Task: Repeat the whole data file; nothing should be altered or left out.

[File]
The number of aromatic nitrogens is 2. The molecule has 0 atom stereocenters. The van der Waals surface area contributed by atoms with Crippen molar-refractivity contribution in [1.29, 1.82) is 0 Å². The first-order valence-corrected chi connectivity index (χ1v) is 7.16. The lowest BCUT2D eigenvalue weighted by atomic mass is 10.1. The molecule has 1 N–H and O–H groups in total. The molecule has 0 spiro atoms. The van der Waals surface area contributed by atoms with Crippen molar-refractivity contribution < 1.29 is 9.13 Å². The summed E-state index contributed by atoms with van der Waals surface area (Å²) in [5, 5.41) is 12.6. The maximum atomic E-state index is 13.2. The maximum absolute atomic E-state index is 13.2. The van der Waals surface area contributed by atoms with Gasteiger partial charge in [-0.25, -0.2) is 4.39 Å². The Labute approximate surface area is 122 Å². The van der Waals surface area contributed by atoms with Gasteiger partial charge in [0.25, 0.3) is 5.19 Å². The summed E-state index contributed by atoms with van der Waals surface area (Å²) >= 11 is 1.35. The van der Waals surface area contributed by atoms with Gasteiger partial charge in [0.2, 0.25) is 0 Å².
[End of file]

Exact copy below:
The number of aromatic nitrogens is 2. The molecule has 0 atom stereocenters. The van der Waals surface area contributed by atoms with Crippen molar-refractivity contribution in [1.29, 1.82) is 0 Å². The first-order valence-corrected chi connectivity index (χ1v) is 7.16. The lowest BCUT2D eigenvalue weighted by atomic mass is 10.1. The molecule has 1 N–H and O–H groups in total. The molecule has 0 spiro atoms. The van der Waals surface area contributed by atoms with Crippen molar-refractivity contribution < 1.29 is 9.13 Å². The summed E-state index contributed by atoms with van der Waals surface area (Å²) in [5, 5.41) is 12.6. The maximum atomic E-state index is 13.2. The maximum absolute atomic E-state index is 13.2. The van der Waals surface area contributed by atoms with Gasteiger partial charge in [-0.25, -0.2) is 4.39 Å². The Labute approximate surface area is 122 Å². The van der Waals surface area contributed by atoms with Gasteiger partial charge in [0.25, 0.3) is 5.19 Å². The summed E-state index contributed by atoms with van der Waals surface area (Å²) >= 11 is 1.35. The van der Waals surface area contributed by atoms with Gasteiger partial charge in [0.2, 0.25) is 0 Å².